I fed my bees about 5 days ago with a 2:1 sugar water mixture in a round rapid feeder on top of the crown board. I gave them 1 litre. I checked them just now and all the syrup has gone and the feeder has a lot of dead bees in it. I would estimate about a hundred bees. Is this normal or am I doing something wrong?

I use energy saving bulbs and don't like them one bit.

thank you
I think this might have something to do with another post lol
I don't like them much either :)
 

kathrynat 

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I think that the cup thingy was on properly, but to be honest I didn't realise the importance of it. When I feed them again tomorrow I will double check that I position it correctly. Thank you all for your responses and your gentleness.
 

Rosti 

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just adding emphasis to the theory already posted here. Inner inverted cone not positioned / secured correctly is my vote.
 

newportbuzz 

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if you are still worried that this will happen again then put some straw in the feeder this will give the bees something to cling onto to stop drowning. atleast then when you go back in you can take the lid off and still have the hundred or so bees alive ,locked up and (angry)
 

Capella 

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Just back from adding new syrup jars to a very strong hive.
Have been feeding over a litre at a time for the past few weeks using inverted jars in an empty super over the crown board.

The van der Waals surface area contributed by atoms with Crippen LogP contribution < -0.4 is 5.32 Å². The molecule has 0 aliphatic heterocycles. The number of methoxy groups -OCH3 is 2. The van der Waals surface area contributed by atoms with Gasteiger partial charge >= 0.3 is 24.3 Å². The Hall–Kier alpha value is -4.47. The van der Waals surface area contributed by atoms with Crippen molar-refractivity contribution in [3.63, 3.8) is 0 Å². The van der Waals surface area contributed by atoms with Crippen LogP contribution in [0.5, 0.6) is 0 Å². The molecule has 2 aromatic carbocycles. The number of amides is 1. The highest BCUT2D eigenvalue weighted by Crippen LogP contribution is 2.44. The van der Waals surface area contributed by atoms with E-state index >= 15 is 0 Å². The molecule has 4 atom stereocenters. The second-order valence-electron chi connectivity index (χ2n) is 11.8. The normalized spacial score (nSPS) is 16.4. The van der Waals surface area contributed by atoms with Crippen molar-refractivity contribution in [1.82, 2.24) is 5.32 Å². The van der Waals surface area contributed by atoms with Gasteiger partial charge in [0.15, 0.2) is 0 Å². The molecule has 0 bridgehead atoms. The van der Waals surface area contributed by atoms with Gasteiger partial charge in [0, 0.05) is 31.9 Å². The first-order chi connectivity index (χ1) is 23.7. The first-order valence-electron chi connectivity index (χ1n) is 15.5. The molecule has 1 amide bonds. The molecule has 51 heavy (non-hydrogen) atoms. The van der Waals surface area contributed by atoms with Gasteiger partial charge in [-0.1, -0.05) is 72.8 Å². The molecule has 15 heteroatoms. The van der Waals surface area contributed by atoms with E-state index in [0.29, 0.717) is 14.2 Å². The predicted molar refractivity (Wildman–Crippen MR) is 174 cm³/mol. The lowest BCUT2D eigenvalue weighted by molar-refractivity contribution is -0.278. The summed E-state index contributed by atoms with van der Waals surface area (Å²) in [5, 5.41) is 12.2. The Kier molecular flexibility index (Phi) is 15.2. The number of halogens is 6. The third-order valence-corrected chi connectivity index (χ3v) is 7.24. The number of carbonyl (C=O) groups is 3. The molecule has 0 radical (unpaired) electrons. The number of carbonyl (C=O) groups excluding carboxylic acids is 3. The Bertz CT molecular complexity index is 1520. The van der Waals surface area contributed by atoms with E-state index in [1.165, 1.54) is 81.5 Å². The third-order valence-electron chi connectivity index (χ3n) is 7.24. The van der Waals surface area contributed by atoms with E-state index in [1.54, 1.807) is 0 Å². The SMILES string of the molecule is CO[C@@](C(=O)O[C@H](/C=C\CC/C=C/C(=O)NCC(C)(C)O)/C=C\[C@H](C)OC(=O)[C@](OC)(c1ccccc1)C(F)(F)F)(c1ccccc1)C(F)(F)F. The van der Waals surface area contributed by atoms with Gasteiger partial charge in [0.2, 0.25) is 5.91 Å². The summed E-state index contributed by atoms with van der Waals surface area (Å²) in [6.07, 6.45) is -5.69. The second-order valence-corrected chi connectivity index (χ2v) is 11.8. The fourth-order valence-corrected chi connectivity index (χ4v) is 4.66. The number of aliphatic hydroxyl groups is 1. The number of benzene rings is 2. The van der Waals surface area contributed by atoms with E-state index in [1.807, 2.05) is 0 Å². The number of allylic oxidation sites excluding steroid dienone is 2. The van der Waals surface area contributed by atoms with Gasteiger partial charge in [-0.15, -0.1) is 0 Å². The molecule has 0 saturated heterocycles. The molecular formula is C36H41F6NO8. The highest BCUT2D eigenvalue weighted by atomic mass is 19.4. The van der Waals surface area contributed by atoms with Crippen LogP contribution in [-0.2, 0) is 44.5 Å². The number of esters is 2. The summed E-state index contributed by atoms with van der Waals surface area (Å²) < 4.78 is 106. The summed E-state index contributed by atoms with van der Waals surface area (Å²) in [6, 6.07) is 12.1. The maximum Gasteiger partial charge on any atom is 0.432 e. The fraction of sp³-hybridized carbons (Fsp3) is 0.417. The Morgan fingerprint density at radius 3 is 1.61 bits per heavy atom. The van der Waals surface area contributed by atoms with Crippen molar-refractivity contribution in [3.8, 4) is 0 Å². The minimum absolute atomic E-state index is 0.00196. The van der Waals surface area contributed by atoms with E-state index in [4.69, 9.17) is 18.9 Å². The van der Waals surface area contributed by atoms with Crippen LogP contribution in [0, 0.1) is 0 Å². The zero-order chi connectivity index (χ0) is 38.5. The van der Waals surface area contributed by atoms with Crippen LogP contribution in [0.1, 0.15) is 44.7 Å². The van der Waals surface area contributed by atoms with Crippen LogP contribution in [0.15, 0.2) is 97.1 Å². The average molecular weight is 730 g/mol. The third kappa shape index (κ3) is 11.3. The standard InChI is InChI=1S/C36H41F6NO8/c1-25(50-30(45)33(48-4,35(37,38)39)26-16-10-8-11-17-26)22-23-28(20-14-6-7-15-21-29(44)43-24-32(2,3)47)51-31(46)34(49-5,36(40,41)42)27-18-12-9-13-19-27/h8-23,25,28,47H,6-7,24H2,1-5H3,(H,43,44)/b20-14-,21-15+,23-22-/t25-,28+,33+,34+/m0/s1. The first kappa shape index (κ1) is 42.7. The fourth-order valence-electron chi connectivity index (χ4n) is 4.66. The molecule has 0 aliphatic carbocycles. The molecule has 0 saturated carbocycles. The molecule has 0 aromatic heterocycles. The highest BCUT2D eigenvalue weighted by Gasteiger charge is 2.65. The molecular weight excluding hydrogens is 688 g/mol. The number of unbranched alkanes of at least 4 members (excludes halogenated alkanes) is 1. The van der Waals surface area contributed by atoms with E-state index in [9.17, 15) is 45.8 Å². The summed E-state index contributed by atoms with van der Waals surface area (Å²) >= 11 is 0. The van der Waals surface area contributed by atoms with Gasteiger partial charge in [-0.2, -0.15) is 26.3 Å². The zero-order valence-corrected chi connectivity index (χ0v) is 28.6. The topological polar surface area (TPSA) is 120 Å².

This time there were about 70 dead bees on the crown board and mostly located in the corners.
Past week has been warm (20C) with many bees bearding below the front entrance which has been reduced with a mouse guard. I am thinking maybe overheating or is there any other good reason ?

The other adjacent hive is not as strong and didn't have any dead bees in the 'super'.

I will send away some of the dead bees tomorrow for testing but in the meantime any suggestions would be appreciated.
 

Poggle 

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I to had some dead bees in a feeder a few days ago. I have two feeders, one is the round one and it is perfectly ok, the other is a two litre rectangular feeder I got with my first kit. It has two compartments? One for the syrup and the other to get to where the bees come in so as to dribble some syrup to get them started? Well, the dead ones were in the syrup area.....I am wondering if they had gotten in but couldn't get out and got cooked by the heat from the sun heating the top of the hive up and the plastic container?
 

Hombre 

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Why fly yourself to death or crawl away into the long grass when you can pig out at the last chance saloon before the lights go out . . . Everything is probably relative.
 

MuswellMetro